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Popular Front columnist and New Deal propagandist, fearless opponent of McCarthyism and feared scourge of official liars, I. F. Stone (1907–1989)— magnetic, witty, indefatigable—left a permanent mark on our politics and culture. A college dropout, he was already an influential newsman by the age of twenty-five, enjoying extraordinary access to key figures in Washington and New York. Guttenplan finds the key to Stone’s achievements throughout his singular career—not just in the celebrated I. F. Stone’s Weekly—lay in the force and passion of his political commitments. Stone’s calm and forensic yet devastating reports on American politics and institutions sprang from a radical faith in the long-term prospects for American democracy.
In an era when the old radical questions—about war, the economy, health care, and the right to dissent—are suddenly new again, Guttenplan’s lively, provocative book makes clear why so many of Stone’s pronouncements have acquired the force of prophecy.
|Publisher:||Northwestern University Press|
|Product dimensions:||5.90(w) x 8.90(h) x 1.60(d)|
About the Author
D. D. Guttenplan, London correspondent for The Nation and higher education writer for the International Herald Tribune, is the author of The Holocaust on Trial: History, Justice, and the David Irving Libel Case (2001).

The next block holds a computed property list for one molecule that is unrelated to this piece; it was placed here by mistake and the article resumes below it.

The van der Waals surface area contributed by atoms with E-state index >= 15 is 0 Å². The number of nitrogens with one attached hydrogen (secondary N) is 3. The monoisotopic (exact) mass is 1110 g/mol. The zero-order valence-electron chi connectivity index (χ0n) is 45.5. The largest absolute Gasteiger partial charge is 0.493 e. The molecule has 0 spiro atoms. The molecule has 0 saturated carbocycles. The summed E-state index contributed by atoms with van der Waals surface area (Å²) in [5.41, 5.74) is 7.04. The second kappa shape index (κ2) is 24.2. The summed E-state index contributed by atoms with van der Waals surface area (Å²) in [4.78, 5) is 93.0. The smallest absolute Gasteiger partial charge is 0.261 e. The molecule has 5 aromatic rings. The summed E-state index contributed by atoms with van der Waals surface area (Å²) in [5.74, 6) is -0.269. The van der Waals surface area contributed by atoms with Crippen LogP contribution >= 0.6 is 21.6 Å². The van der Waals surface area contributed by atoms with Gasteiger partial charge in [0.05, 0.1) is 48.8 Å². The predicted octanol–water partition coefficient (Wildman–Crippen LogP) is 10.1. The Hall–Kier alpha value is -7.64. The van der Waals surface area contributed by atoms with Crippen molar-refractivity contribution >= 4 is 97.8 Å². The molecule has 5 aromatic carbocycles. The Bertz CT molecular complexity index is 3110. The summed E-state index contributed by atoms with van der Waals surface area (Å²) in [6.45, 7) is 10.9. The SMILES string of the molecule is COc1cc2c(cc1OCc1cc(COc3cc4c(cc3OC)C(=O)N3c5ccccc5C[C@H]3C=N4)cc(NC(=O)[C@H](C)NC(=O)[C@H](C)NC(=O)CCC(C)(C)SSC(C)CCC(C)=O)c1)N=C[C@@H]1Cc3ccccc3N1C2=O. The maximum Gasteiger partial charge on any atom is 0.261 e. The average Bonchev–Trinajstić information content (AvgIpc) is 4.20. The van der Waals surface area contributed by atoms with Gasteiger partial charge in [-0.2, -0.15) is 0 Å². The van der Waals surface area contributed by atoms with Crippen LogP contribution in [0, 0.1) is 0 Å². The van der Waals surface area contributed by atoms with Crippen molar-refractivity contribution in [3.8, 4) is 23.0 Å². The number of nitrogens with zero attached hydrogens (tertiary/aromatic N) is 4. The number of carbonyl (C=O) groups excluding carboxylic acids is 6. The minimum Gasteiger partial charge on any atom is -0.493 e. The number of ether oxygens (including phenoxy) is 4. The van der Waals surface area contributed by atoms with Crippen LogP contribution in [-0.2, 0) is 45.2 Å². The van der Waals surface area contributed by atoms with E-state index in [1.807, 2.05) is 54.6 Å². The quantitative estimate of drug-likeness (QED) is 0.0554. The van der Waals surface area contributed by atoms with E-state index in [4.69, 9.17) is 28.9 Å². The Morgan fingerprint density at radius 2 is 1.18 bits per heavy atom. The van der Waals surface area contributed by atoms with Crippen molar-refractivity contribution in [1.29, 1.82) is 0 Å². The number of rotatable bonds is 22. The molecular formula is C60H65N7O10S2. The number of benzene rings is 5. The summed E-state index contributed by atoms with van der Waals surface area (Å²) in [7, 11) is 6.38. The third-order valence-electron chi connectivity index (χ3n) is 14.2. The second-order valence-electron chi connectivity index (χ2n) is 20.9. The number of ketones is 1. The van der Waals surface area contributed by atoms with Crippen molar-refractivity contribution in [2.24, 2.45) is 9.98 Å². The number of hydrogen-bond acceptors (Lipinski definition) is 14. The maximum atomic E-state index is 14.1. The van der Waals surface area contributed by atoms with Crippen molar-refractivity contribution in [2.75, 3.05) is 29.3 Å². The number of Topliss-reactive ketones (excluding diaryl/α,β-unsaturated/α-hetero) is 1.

Most Helpful Customer Reviews
by Maggie Phair Historian D. D. Guttenplan traces the life of Isador Feinstein from birth; his conflict with his father, who wanted him to work in the family furniture store; his recognition of American anti-semitism and his consequent changing his last name to Stone; through his career as a journalist and his eventual publication of the famous "I. F. Stone's Weekly." In this, he was supported by his wife, Easther, who handled all matters of circulation and subscription. Guttinenplan reports Izzie's membership and chairmanship of the Camden, New Jersey Socialist Party in 1928, and his lifelong friendship and admiration for Norman Thomas; plus his eventual departure from the socialists first for the New Deal and the Democratic Party and ultimately to his long-time status as an independent. I had personally been told that Stone was a leader in the Young People's Socialist League at age 14, but Guttenplan doesn't mention this. Historical omission or party myth? Read the rest on the Socialist WebZine! http://socialistwebzine.blogspot.com/2009/07/book-review-american-radical-life-and.html